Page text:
By Evan Ackerman
I’m generally in favor of anything that’s both practical and edible at the same time, and although a MIDI sequencer might not be the most practical thing ever and bubble gum isn’t technically edible, who cares, this thing looks like fun. The Bubblegum Sequencer was designed by Hannes Hesse, Andrew McDiarmid and Rosie Han for a course at UC Berkeley called “Theory and Practice of Tangible User Interfaces,” which is the sort of awesome sounding course that my school didn’t offer (sigh). Since the production of the video, some new features have been added to the sequencer:
-Tempo tapping: Tap three or more times on a pressure-sensitive area on the side of the sequencer to set a new tempo for the playback loop.
-Visual feedback: The sequencer now sports a row of running LEDs to indicate the current position. We’ve also experimented with projecting animations of popping bubbles onto the surface to provide direct feedback which beats are currently played.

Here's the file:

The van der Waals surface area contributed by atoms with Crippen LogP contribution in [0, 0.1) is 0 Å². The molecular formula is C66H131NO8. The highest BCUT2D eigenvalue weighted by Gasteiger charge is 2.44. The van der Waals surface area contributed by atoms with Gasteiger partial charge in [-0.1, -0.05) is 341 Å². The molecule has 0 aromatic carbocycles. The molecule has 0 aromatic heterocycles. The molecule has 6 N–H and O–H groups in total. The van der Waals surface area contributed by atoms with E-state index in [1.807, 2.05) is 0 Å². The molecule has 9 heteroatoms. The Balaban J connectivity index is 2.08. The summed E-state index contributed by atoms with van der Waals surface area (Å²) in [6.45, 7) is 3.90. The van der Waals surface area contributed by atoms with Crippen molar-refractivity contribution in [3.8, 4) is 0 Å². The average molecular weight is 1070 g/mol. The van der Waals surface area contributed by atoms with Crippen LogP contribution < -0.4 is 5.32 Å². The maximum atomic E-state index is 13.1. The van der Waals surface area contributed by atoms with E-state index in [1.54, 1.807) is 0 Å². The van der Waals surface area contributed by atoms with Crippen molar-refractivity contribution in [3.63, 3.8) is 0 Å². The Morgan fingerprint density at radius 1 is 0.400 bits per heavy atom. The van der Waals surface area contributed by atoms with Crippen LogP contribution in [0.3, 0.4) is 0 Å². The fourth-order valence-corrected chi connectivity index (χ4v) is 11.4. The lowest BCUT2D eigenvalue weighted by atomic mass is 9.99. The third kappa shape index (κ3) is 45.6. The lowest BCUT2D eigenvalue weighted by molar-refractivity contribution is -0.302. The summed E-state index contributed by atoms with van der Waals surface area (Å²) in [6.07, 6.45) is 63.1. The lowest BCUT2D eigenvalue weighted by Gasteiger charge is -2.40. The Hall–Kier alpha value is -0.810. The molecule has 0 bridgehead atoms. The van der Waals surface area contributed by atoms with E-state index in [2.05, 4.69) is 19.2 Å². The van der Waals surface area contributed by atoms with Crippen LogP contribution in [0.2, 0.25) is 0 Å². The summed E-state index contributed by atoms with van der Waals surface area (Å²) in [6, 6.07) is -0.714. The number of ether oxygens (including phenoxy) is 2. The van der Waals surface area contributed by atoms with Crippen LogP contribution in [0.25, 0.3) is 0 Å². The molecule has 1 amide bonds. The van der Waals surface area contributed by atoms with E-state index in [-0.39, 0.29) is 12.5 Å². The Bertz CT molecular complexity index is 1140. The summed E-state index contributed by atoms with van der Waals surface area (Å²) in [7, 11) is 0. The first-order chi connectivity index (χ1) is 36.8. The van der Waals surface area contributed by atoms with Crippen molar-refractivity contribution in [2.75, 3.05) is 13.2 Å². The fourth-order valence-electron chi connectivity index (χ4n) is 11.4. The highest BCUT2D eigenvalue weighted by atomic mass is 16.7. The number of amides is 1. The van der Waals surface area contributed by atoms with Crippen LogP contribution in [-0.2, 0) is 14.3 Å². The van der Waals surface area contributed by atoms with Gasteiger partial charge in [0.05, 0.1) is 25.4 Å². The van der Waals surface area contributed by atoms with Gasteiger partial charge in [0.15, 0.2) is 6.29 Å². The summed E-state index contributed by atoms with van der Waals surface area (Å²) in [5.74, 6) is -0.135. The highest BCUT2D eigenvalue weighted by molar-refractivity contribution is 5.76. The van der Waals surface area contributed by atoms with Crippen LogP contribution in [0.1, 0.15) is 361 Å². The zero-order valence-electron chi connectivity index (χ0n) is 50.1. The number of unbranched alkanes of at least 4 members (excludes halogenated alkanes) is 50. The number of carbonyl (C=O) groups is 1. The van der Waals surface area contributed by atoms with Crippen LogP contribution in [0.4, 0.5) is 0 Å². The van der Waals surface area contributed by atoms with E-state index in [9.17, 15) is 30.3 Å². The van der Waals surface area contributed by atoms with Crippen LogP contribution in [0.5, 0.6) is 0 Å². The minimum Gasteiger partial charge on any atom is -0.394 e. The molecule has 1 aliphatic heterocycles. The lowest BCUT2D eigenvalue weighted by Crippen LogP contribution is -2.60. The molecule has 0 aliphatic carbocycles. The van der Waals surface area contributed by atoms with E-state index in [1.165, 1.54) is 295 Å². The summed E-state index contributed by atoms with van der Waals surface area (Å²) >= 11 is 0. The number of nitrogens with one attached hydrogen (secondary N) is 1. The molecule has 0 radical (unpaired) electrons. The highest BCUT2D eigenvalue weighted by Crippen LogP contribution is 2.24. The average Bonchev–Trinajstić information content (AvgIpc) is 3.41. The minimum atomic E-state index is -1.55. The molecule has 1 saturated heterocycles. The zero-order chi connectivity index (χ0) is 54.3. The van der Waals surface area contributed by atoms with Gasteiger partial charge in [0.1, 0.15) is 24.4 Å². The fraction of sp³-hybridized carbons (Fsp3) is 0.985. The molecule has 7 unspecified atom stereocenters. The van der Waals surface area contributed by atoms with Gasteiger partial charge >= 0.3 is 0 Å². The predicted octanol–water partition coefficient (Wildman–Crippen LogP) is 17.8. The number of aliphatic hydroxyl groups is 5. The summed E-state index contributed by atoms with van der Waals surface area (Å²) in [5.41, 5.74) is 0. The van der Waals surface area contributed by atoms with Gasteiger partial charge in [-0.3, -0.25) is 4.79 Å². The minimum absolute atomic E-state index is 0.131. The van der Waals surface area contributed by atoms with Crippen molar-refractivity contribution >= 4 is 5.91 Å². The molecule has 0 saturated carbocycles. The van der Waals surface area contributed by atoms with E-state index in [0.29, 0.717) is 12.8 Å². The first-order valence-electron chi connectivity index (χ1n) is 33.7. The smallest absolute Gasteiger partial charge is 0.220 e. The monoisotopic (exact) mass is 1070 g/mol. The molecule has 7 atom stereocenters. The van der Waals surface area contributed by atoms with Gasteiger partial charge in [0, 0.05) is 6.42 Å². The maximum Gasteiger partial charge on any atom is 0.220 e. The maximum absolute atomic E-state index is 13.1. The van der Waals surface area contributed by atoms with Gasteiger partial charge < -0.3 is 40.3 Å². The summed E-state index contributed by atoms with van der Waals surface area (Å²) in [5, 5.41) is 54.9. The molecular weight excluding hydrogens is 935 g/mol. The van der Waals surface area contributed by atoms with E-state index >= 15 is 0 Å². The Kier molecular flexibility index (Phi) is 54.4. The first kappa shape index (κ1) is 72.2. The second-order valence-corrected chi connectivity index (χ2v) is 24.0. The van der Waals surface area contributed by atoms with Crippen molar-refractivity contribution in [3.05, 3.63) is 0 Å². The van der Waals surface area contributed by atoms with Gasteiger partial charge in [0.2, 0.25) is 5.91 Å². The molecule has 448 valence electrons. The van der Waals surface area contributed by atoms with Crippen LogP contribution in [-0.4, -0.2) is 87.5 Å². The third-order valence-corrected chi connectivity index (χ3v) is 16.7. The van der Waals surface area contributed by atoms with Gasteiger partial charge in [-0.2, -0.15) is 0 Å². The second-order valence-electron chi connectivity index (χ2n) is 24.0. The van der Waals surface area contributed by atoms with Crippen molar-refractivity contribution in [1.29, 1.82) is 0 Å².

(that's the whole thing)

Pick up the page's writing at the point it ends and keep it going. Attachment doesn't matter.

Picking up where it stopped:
-Melody mode: Instead of just playing monophonic beats, we developed a mode in which the vertical position of the balls encodes the pitch of the sample played. To increase the range, two balls can be combined, totalling seven different possible notes on the blues scale.
And of course, because of the way it’s designed, you can replace the MIDI samples with whatever you want, or extend/combine boards to make more complicated loops. You could even replace the gumballs with, say, marbles… But on second thought, since you can’t eat marbles, that would render the device more or less useless. My advice? Go for mini jawbreakers, those things totally
are rocks rock.